Writing for the Partners at Your Firm

By the time that you graduate from law school, you probably feel that you have a pretty good concept of legal writing, especially if you have an undergrad degree that concentrated heavily in drafting. Before you get too confident, I’ll share a story with you about my wake-up call. I graduated summa *** laude from my undergrad school with a degree in English and History and *** laude from my law school with the requisite law review and moot court experience, so I believed that my legal writing skills were solid. My world was rocked when a partner that I was working with for the first time returned a brief to me with more red than black. The nerve! The hubris! I was outraged as I read his comments, which in my view were all stylistic preferences. Even so, he was the partner, I, the associate, and so revise the brief I did.
 
What I learned from the experience was this: you’ll need a tough skin when writing for someone else, and you’ll need to learn how to write for each of the partners in your firm. Some may appreciate your introductory clauses, while others want bullet-like sentences. Some may appreciate the “getting paid by the word” approach, while others believe that brevity is the soul of professional writing.
 
Also keep in mind that your approach to writing will depend on the scope of your assignment. Has the partner told you to limit your time? Don’t write War and Peace. Are you writing a letter to opposing counsel, an internal legal memo, a contract, discovery, or a brief? Each type of writing requires a different perspective.
 
Regardless of the type of professional writing, certain rules of usage are universal.  Some “rules” are simply guidelines. In my opinion, it never hurts to err on the side of following a guideline if it makes for a stronger finished product. Following is my personal top ten list of legal writing guidelines:
  1. Use active voice.
  2. Use commas properly (which includes the use of serial commas, commas to enclose prepositional or verbal phrases and appositives, and commas for non-restrictive clauses)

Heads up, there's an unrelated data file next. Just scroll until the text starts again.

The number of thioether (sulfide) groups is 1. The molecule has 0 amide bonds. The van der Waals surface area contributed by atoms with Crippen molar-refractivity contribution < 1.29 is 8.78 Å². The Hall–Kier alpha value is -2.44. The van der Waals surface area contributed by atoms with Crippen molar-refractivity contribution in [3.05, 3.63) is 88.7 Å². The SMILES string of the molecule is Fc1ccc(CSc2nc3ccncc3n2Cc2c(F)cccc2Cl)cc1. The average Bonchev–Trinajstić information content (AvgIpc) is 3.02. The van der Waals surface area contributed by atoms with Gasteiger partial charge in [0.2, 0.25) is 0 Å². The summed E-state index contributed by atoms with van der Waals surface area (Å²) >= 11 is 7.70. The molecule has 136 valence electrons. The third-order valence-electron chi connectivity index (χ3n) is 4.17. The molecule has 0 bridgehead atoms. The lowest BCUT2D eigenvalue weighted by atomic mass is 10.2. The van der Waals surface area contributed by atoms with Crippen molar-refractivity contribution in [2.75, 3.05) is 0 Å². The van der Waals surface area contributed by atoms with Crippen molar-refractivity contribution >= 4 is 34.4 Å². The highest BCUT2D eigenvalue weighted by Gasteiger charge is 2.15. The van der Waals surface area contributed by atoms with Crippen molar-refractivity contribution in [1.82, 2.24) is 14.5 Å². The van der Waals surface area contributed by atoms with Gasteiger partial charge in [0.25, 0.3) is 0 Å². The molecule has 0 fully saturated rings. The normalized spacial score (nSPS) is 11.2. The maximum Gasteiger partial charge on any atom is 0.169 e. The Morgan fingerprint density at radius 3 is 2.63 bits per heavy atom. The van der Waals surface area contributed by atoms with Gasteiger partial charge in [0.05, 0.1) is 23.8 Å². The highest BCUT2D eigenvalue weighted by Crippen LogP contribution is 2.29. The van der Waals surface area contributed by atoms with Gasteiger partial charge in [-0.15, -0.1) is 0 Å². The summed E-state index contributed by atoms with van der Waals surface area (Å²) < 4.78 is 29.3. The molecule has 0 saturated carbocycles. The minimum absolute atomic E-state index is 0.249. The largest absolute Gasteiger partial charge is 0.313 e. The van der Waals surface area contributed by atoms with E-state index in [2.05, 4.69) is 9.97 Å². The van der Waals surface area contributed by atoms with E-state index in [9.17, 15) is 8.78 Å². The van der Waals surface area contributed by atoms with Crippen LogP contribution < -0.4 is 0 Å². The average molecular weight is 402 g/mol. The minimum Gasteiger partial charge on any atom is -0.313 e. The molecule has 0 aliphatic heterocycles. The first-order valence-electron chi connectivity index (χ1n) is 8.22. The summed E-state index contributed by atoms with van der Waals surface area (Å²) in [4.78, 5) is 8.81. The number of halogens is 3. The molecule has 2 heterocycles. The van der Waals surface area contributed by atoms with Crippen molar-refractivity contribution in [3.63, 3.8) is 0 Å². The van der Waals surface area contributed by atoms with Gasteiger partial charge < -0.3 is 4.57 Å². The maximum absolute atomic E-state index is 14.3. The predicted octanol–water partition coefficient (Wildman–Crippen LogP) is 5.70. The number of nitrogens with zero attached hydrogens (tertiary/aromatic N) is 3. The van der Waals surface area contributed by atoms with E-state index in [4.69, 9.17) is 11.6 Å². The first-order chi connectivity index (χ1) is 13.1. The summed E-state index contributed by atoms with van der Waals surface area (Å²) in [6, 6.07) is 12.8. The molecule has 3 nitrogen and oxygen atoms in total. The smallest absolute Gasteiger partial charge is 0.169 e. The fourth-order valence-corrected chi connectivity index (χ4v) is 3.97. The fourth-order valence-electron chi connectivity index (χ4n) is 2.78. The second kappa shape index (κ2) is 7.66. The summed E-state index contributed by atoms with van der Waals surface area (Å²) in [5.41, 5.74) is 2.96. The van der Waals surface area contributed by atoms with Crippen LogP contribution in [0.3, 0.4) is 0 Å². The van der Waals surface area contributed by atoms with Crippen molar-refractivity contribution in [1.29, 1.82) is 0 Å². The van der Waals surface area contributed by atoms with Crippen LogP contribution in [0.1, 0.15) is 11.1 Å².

3. Avoid dangling modifiers/participial phrases, e.g., After screaming at the prosecutor while being cross-examined, the court found the defendant in contempt.
  4. Use possessive case for gerunds, e.g., Plaintiff objects to Defendants’ filing of a motion to compel.
  5. Favor plain language over verbosity, e.g., “I refuse your request,” v. “I am disinclined to acquiesce to your request.”
  6. Use parallel construction.
  7. Avoid tangents. Footnote if you must, but don’t muddy your writing by including lengthy explanations regarding peripheral issues in the midst of your text.
  8. Divide lengthy documents into sections, and use headings that clearly identify the subject matter of each section.  
  9. Proofread!!!! Typos and misspellings reflect poorly on your skills.
  10. Avoid shifts in tense.
Don’t take constructive criticism on your writing personally, hard as it is to do that. View it as an opportunity to improve your professional skills. Keep in mind, too, that partners are incredibly busy, so any partner’s willingness to provide feedback to you should be welcomed as an indication that the partner considers you worthy of the investment of his valuable time. While you may have a personal style, you may need to reserve it for blogging or other personal writing. Writing to each partner’s expectations indicates that you adapt quickly and further reflects on your ability to respond to the requirements of a given situation.